In addressing whether the “significant social policy exception” to the ordinary business exclusion applied, the majority opinion in Trinity employed a new two-part test that departed from the SEC’s previous statements and Division practice. The majority’s two-part test concluded that “a shareholder must do more than focus its proposal on a significant policy issue; the subject matter of its proposal must ‘transcend’ the company’s ordinary business.” In order to “transcend” a company’s ordinary business, the majority found that the significant policy issue must be “divorced from how a company approaches the nitty-gritty of its core business.” By contrast, the concurring judge in Trinity analyzed Rule 14a-8(i)(7) in line with the approach previously articulated and applied by the SEC. In doing so, the concurring judge noted that “whether a proposal focuses on an issue of social policy that is sufficiently significant is not separate and distinct from whether the proposal transcends a company’s ordinary business. Rather, a proposal is sufficiently significant ‘because’ it transcends day-to-day business matters.” Further, the concurring judge noted that the SEC “treats the significance and transcendence concepts as interrelated, rather than independent.”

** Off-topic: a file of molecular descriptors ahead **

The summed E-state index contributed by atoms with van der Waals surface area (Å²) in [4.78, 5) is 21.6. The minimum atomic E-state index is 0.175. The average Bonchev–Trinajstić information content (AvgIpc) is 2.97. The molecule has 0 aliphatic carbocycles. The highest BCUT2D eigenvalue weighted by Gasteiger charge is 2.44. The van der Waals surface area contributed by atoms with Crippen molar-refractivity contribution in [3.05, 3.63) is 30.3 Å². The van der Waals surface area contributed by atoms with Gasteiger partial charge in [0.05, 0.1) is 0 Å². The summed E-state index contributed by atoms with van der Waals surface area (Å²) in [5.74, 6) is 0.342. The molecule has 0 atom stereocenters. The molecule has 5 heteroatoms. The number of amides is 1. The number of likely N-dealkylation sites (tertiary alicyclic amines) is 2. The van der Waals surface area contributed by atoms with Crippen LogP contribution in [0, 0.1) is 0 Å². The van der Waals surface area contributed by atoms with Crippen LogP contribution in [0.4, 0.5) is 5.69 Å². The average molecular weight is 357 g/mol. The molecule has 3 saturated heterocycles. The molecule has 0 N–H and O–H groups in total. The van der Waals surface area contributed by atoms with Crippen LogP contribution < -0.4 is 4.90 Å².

The Division confirms its approach under Rule 14a-8(i)(7)

Given the split between the majority opinion and the concurring judge in Trinity, the Division noted its concern that the new analytical approach introduced by the Third Circuit goes beyond the SEC’s prior statements regarding the exclusion and could result in shareholder proposals being improperly excluded.

As a result, the Division announced in SLB 14H that it intends to continue to apply Rule 14a-8(i)(7) as articulated by the SEC and consistent with the Division’s prior application of the exclusion, as endorsed by the concurring judge in Trinity, when considering no-action requests that raise Rule 14a-8(i)(7) as a basis for exclusion.

Looking Forward

The new guidance has been issued in time for the start of the 2016 proxy season. Companies should review the new guidance when determining whether it is proper to exclude a shareholder proposal from its proxy materials under Rule 14a-8.

If you have any questions or would like additional information on how to best prepare for these new standards, please contact your Alston & Bird securities attorney.

[2] 792 F.3d 323 (3d Cir. 2015)

This advisory is published by Alston & Bird LLP’s Securities practice area to provide a summary of significant developments to our clients and friends. It is intended to be informational and does not constitute legal advice regarding any specific situation. This material may also be considered attorney advertising under court rules of certain jurisdictions.